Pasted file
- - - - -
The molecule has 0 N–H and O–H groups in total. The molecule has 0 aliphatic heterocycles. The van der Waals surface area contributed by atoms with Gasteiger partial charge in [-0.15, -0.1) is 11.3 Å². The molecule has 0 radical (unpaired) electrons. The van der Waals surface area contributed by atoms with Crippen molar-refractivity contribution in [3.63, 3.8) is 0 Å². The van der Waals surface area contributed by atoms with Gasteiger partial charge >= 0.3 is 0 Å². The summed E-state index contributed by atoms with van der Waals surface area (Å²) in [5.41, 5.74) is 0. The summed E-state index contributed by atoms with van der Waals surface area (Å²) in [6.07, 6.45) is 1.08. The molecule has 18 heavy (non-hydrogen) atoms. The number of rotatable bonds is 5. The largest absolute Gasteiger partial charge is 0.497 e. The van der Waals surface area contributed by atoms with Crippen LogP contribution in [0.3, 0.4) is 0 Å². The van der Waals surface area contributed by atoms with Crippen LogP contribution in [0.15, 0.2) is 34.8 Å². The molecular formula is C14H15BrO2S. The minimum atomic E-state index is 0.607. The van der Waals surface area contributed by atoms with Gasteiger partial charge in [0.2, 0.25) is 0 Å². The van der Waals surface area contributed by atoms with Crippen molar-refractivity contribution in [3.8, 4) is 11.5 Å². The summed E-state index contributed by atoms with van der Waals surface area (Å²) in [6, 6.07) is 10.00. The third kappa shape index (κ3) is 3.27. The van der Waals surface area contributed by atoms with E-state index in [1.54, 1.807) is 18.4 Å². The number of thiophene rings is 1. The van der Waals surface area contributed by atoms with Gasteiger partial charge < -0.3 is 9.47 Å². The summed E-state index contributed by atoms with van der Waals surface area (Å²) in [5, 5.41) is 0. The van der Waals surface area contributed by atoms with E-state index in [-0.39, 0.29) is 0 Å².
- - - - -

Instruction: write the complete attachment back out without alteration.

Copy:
The molecule has 0 N–H and O–H groups in total. The molecule has 0 aliphatic heterocycles. The van der Waals surface area contributed by atoms with Gasteiger partial charge in [-0.15, -0.1) is 11.3 Å². The molecule has 0 radical (unpaired) electrons. The van der Waals surface area contributed by atoms with Crippen molar-refractivity contribution in [3.63, 3.8) is 0 Å². The van der Waals surface area contributed by atoms with Gasteiger partial charge >= 0.3 is 0 Å². The summed E-state index contributed by atoms with van der Waals surface area (Å²) in [5.41, 5.74) is 0. The summed E-state index contributed by atoms with van der Waals surface area (Å²) in [6.07, 6.45) is 1.08. The molecule has 18 heavy (non-hydrogen) atoms. The number of rotatable bonds is 5. The largest absolute Gasteiger partial charge is 0.497 e. The van der Waals surface area contributed by atoms with Crippen LogP contribution in [0.3, 0.4) is 0 Å². The van der Waals surface area contributed by atoms with Crippen LogP contribution in [0.15, 0.2) is 34.8 Å². The molecular formula is C14H15BrO2S. The minimum atomic E-state index is 0.607. The van der Waals surface area contributed by atoms with Gasteiger partial charge in [0.2, 0.25) is 0 Å². The van der Waals surface area contributed by atoms with Crippen molar-refractivity contribution in [3.8, 4) is 11.5 Å². The summed E-state index contributed by atoms with van der Waals surface area (Å²) in [6, 6.07) is 10.00. The third kappa shape index (κ3) is 3.27. The van der Waals surface area contributed by atoms with E-state index in [1.54, 1.807) is 18.4 Å². The number of thiophene rings is 1. The van der Waals surface area contributed by atoms with Gasteiger partial charge < -0.3 is 9.47 Å². The summed E-state index contributed by atoms with van der Waals surface area (Å²) in [5, 5.41) is 0. The van der Waals surface area contributed by atoms with E-state index in [-0.39, 0.29) is 0 Å².